It has been a while since my last active versus passive funds leader column, so research published last week by Vanguard proved timely to reopen the debate.
Not surprisingly the issue of costs is again the main battle ground. In the run up to the now imminent RDR deadline, the subject of costs and their impact on funds has been one of the main subjects of 2012.
With the research coming from a mainly passive funds provider you are hardly going to fall off your chair when their latest research into the impact on active performance supports the case for the former, but the numbers are interesting nonetheless.
According to Vanguard’s Case for Indexing research, only 17 per cent of active equity funds and 4 per cent of active fixed income funds that were in existence in 1997 have outperformed their prospectus benchmark over the subsequent 15 years., while similar underpeformance was shown over five and 10 year periods. Vanguard points out the costs of commissions, management fees, bid-ask spreads, admin and where applicable taxes – all combine to reduce realised returns over time.
To those new to the debate the depth of the underperformance may seem startling. However is not a new argument and has been re-hashed a lot this year as the active management industry has faced sections of criticism for them to be more transparent with their fee structure, to show these “hidden costs”. One of the direct consequences of the RDR has been a wave of clean share classes launched over the past 12 monthsin which the annual management charges drop to 0.75 per cent, which could make a significant change to performance.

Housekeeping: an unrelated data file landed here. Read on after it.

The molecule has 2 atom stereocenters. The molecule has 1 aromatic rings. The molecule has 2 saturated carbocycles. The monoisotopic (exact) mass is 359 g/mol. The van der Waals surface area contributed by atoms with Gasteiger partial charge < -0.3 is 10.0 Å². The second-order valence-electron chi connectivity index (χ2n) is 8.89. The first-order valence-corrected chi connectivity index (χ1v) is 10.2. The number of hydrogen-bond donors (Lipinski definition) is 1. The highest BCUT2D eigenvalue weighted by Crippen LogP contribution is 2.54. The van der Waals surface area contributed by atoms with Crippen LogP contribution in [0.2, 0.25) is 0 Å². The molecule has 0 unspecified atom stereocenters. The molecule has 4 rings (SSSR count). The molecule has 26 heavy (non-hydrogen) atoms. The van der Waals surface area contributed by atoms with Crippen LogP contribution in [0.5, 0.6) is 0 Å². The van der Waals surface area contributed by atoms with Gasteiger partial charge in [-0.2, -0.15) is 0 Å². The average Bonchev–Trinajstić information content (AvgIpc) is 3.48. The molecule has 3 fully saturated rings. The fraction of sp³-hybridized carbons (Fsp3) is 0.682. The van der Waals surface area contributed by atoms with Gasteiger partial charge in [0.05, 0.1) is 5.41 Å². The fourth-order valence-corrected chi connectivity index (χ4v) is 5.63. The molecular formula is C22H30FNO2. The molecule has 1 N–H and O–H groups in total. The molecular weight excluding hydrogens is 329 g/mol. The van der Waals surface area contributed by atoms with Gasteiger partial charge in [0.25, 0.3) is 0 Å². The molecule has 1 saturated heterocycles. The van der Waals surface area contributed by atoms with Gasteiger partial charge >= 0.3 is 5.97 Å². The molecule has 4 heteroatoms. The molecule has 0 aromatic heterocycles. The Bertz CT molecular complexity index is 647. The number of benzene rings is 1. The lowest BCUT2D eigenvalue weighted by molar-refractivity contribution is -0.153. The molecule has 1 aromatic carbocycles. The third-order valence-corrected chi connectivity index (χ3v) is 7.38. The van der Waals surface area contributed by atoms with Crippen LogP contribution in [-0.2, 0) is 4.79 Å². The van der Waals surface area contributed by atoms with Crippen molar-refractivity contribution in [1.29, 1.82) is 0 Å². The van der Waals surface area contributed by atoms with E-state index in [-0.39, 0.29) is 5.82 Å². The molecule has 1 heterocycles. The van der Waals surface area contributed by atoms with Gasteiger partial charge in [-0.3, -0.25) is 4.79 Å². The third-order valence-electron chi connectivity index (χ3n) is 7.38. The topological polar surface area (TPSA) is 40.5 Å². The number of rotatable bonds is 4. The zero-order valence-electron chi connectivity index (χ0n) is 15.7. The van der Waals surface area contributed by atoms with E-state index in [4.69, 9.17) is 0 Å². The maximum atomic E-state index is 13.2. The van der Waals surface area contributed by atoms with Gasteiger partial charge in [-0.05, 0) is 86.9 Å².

However even then there will be a significant portion of active funds that underperform, as even those who are there biggest users will testify to, the majority do underperform over long period of time. The hope is identifying those which can buck the trend, and maybe more importantly understanding that it does not have to be the case of one versus the other. There is room for both.
Even Vanguard admits that not all passive funds are created equal so they will not all perform the same. They also admit there will be times when they under perform active strategies. So of course while costs are important, they should be the defining element of why you choose to invest.